Cavanagh: Yeah, it's not really a 1-1 map with standard deck-building mechanics. One of the big challenges has been equipment layouts. In Dicey Dungeons, unlike most other deck builders, you don't draw cards from a pool - instead, you have a static layout that you can change between battles. I found early on that the combination of both playing random cards and rolling random dice led to the game just feeling way too chaotic, so I decided to focus instead on static layouts - with the exception of one character, the Jester, who's explicitly exploring that variation.
Figuring out that balance between strategy and chaos has been the hardest thing to get right!
Designing characters that add to the dice-rolling mechanics
Cavanagh: Mechanically, they all came about from trying to figure out different answers to the same question: how do you introduce uncertainty into each run, to keep the plays you make from round to round interesting? So, the Warrior gets to reroll dice, the Thief uses a lockpick which splits dice randomly and steals enemy equipment, the Robot has a push-your-luck blackjack style mechanic for getting more dice, and so on.
Dobbe: Visually, a lot of how the characters ended up had to do with making them look as distinct from one another as possible. All the characters are D6 of course, so the challenge was to find the right visual archetypes, facial features, outfits, and colors to set them apart from one another despite having the same base body.
On the game's playful visual style
Dobbe: The art style itself is very emblematic of my own style as an artist. For Dicey Dungeons, it felt like such a fresh fit - particularly because it's not a style you would probably associate with a roguelike.
When I started on the project, all the settings and monsters were very generically fantasy themed, but Terry had expressed wanting to get away from that. Through some back and forth, I was able to redesign all the enemies based on their pre-existing move sets, and we made this wildly varied, Alice in Wonderland type of world where you might fight a vampire, but you might also fight a vacuum, a space marine, or a thief that uses sticky hands to steal your money!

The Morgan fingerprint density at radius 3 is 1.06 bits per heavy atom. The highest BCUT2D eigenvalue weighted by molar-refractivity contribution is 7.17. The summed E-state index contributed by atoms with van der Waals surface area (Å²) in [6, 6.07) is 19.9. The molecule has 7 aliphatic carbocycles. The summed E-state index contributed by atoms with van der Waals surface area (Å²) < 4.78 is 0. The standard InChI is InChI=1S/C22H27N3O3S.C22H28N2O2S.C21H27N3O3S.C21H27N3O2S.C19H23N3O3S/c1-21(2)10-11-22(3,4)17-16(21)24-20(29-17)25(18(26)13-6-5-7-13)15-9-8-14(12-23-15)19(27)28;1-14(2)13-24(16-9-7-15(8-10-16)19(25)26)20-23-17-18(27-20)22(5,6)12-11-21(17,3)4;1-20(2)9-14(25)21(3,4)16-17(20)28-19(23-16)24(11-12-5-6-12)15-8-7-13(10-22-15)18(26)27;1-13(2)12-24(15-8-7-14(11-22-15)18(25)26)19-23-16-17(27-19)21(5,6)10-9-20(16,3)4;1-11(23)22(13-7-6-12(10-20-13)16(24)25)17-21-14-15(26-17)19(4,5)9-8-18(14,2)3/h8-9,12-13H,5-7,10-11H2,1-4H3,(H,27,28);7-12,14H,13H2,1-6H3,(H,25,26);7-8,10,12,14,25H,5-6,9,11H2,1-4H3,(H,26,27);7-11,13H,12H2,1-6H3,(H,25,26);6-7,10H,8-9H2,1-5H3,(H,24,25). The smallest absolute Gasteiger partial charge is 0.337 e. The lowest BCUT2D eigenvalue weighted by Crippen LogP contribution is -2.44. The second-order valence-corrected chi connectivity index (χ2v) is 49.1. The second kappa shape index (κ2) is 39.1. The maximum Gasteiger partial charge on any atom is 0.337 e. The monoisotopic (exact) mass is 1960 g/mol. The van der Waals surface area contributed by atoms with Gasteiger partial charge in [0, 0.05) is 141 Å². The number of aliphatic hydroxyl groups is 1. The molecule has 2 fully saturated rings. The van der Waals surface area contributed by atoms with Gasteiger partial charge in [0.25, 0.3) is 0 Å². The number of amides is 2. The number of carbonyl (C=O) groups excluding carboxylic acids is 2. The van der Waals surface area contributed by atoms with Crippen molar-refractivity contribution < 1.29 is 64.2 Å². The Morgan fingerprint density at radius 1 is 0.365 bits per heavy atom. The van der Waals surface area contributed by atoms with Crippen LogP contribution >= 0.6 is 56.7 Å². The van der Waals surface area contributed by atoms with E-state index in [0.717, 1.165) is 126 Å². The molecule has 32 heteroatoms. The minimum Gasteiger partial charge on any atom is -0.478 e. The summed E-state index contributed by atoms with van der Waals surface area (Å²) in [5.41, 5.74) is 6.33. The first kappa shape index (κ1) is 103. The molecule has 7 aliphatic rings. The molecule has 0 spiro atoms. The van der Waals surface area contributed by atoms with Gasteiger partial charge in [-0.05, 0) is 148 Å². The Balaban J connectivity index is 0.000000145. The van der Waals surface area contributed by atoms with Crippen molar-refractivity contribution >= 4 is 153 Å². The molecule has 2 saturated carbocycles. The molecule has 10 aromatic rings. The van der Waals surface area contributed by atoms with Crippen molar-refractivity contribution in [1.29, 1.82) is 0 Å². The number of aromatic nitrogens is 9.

Reminiscent of cheesy 90's game shows
Cavanagh: In general, I'm really interested in doing something different from the dark and serious tone that a lot of roguelikes have. When Marlowe and Niamh joined the project, and we started talking about the story side of things seriously, Niamh suggested the game show setting, and I loved it. For me, I think it makes a lot of things fall into place - the high stakes of what you're doing, a good antagonist that makes sense, motivations for the characters that work - and best of all, it feels light and playful, and doesn't overwhelm the game or feel too crucial.
For our next update, we're planning to add a lot of light story elements to the game in various places. I was a bit worried about this initially, but seeing how it's coming together, I'm really excited for people to see it. Our story is lightweight, sure, but it's earnest and funny and makes everything in the game fall into place.
Houston: In the early stages of the game, when we were starting to pull the art, music, and gameplay together, I kept getting reminded of '90s game shows every time I played through. There was the luck of the draw, the cute visuals, colors, and ruthlessness that are so akin to that over the top cheese we all adore from that era.
From there, things really started to come together - I was able to have a theme to work from, especially when it came to making the sound effects. I had a lot of fun there - game shows are hectic and so it's almost like an audio overload. And from there, you add banging chiptune because this is a Terry Cavanagh game.